How then to proceed? On the one hand, discrimination in law on the basis of private, consensual sexual practice is hard to justify and impossible to implement. On the other hand, society has a right to expect its commonly shared interests to be protected, and these include the norm of two-person, non-incestuous, heterosexual marriage, particularly as that bears upon the needs and formation of children. Reasoning about what policies it is rational for an individual or a government to pursue has to be related to the question of what burdens and harms arise from the effort to encourage or to enforce any given option. Here it may be  useful to make the distinction between value-promoting and value-protecting policies. Natural-law based legislation will seek to protect the good of   heterosexual union open to procreation and it will not promote forms of union other than this. Equally, however, where there is strong demand for alternatives it will consider the cost of opposing this, and where that seems too great in its impact upon civil order and the common good it may elect to tolerate what it cannot endorse.

As Nick Clegg observed, however, and as I have agreed, issues of marriage and the family are subject to social change and it is hard to say where matters currently stand empirically and psychologically, and harder still to predict how they may change in the next few decades. Accordingly politicians and political thinkers need to look hard at sociological as well as anthropological data and resist the temptation to resolve matters on a wholly a priori basis. To acknowledge that, however, is not to say, as Clegg's words might be taken to suggest, that there is nothing to be thought or said beyond observing change — and welcoming or regretting it.

The aim of politics is the promotion and protection of certain social goods, and an emphasis on the rights and liberties of citizens risks overlooking the welfare and interests of the community, including those of its fledgling members, children. Notice that even in caricaturing the 1950s model of marriage and the family, Nick Clegg speaks of the "bread-winning dad" and the "homemaking mother". Perhaps this is an unintended compliment to the virtues involved in co-operatively orienting one's life to the interests of others. Certainly it stands in contrast to a contemporary image of adults asserting their right to have marriage redefined to accommodate themselves without regard to the natural facts of life and the natural needs of children. Which then seems the more caring and generous picture and which the more conducive to the good of society?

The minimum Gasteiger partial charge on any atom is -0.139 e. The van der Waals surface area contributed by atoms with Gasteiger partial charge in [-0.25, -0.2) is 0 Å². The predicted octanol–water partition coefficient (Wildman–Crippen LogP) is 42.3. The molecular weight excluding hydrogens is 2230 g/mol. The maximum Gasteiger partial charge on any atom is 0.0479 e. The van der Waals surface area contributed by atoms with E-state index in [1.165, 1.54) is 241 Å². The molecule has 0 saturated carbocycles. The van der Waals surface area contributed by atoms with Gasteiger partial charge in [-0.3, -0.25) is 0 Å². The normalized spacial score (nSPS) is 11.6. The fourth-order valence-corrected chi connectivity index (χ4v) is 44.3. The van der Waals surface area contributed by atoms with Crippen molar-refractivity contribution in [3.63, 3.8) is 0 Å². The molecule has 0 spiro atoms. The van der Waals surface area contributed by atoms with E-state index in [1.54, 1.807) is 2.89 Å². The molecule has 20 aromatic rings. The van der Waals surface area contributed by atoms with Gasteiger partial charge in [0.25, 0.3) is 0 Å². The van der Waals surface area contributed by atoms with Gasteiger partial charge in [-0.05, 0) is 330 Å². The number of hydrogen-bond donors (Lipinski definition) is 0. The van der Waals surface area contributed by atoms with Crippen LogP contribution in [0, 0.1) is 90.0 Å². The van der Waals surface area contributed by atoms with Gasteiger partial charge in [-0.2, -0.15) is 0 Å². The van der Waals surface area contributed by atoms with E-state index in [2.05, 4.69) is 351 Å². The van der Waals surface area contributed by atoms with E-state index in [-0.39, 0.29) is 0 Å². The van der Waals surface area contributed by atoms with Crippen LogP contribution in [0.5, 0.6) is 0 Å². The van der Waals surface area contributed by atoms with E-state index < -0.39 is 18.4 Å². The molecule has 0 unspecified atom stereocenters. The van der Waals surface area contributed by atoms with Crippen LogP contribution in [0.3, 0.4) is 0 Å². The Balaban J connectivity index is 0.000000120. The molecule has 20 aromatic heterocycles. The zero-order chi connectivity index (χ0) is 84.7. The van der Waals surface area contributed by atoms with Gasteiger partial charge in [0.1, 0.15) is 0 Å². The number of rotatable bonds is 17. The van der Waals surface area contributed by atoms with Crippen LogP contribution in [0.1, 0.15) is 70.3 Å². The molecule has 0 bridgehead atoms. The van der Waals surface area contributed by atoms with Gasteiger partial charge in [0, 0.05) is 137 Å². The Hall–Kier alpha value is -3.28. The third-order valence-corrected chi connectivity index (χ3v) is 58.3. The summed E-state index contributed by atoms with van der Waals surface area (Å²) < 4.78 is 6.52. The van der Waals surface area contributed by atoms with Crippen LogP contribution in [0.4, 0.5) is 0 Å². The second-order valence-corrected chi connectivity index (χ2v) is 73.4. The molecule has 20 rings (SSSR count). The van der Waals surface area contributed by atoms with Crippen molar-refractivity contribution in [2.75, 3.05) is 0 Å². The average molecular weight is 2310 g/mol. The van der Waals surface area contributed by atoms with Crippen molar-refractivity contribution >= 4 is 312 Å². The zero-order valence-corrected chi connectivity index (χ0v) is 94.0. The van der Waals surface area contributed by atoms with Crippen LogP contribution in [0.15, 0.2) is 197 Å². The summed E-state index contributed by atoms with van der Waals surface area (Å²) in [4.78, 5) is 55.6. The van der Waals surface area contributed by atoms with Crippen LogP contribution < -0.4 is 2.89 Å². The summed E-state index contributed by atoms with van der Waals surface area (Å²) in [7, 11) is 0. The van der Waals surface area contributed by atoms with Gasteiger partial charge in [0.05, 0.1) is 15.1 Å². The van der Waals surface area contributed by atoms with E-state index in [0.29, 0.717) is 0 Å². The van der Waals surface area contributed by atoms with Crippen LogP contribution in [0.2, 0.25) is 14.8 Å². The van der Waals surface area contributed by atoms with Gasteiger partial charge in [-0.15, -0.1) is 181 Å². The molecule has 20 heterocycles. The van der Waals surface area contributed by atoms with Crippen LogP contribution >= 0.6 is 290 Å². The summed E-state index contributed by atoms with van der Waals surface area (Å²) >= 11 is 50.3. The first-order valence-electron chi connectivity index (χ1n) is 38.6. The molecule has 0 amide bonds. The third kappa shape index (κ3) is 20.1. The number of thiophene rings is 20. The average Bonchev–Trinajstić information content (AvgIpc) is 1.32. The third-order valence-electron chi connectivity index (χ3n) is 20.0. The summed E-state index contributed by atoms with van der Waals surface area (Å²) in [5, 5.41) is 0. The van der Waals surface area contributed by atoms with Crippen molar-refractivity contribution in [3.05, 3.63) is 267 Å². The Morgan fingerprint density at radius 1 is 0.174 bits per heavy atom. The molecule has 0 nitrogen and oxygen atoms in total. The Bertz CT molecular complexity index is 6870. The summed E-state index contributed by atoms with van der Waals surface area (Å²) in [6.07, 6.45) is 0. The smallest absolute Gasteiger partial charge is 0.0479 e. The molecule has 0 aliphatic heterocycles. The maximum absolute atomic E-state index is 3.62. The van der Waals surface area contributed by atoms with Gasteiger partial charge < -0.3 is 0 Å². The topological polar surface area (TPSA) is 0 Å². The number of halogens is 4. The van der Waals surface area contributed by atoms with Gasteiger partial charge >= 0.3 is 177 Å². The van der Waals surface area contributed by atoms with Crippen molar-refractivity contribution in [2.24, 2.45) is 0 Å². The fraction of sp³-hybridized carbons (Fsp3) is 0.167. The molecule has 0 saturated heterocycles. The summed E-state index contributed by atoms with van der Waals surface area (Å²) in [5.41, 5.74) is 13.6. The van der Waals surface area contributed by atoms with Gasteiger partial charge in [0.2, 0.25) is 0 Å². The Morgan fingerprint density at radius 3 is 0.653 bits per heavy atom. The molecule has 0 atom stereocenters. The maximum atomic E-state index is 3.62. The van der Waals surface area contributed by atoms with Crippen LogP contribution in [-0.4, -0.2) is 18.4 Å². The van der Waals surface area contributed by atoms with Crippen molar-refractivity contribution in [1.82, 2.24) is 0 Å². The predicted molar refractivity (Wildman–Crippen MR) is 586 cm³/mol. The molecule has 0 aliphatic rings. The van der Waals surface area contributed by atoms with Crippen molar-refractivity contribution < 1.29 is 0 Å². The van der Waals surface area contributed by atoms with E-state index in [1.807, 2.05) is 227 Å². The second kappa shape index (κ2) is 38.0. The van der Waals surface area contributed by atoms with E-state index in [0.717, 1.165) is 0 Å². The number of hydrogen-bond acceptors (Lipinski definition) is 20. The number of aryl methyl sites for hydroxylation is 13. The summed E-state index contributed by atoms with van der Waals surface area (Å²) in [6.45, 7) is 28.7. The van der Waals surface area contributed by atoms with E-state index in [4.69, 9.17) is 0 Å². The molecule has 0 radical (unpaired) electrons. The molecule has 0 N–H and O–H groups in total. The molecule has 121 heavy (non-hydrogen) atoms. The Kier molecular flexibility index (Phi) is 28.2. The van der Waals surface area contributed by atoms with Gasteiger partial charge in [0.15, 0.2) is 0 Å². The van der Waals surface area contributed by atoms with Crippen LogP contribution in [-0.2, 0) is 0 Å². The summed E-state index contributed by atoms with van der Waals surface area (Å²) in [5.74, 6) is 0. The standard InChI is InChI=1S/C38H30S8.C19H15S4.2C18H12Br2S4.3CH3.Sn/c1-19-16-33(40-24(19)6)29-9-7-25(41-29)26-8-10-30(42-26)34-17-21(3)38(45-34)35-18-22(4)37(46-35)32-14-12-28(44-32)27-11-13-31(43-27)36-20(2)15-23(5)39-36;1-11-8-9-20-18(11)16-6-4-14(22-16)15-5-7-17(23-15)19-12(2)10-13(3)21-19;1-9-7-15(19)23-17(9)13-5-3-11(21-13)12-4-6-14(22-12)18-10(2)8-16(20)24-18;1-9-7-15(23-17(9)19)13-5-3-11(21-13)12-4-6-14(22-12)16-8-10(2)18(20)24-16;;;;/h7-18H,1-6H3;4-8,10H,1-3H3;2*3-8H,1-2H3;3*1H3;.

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May 29th, 2012
1:05 PM
Prof. Haldane has a gift for fitting cogent arguments to orthodox conclusions; also, for politely teasing out the weaknesses in his opponents arguments. He is surely right that Mr. Clegg can be caricatured as saying that the state should merely reflect what its citizens currently want. Similarly, he can himself be caricatured as downplaying the evolution of social institutions in the last, say, thirty thousand years, and the extent to which natural law appears still to have managed to do its work. Leaving aside these rhetorical aspects...I feel Prof. Haldane may not be presenting the best case those who support gay marriage can make. It seems to me that they do not dispute the role of the state in sustaining our interests and values as a community; nor that heterosexual marriage is an institution to be encouraged. They say simply that marriage need not be about procrreation only, and that gay marriage need not be detrimental to heterosexual marriage. Honouring one need not dishonour the other. I cannot see that refusing marriage to gay couples will persuade heterosexual couples to stay together. There is a larger question as well, whether those who manage to convince themselves that they know what natural law dictates (more often, supernatural) should determine what our state should and should not uphold. Certainly, their arguments should be published. It would be good for all concerned if they could be published not just where the readers can be expected to agree.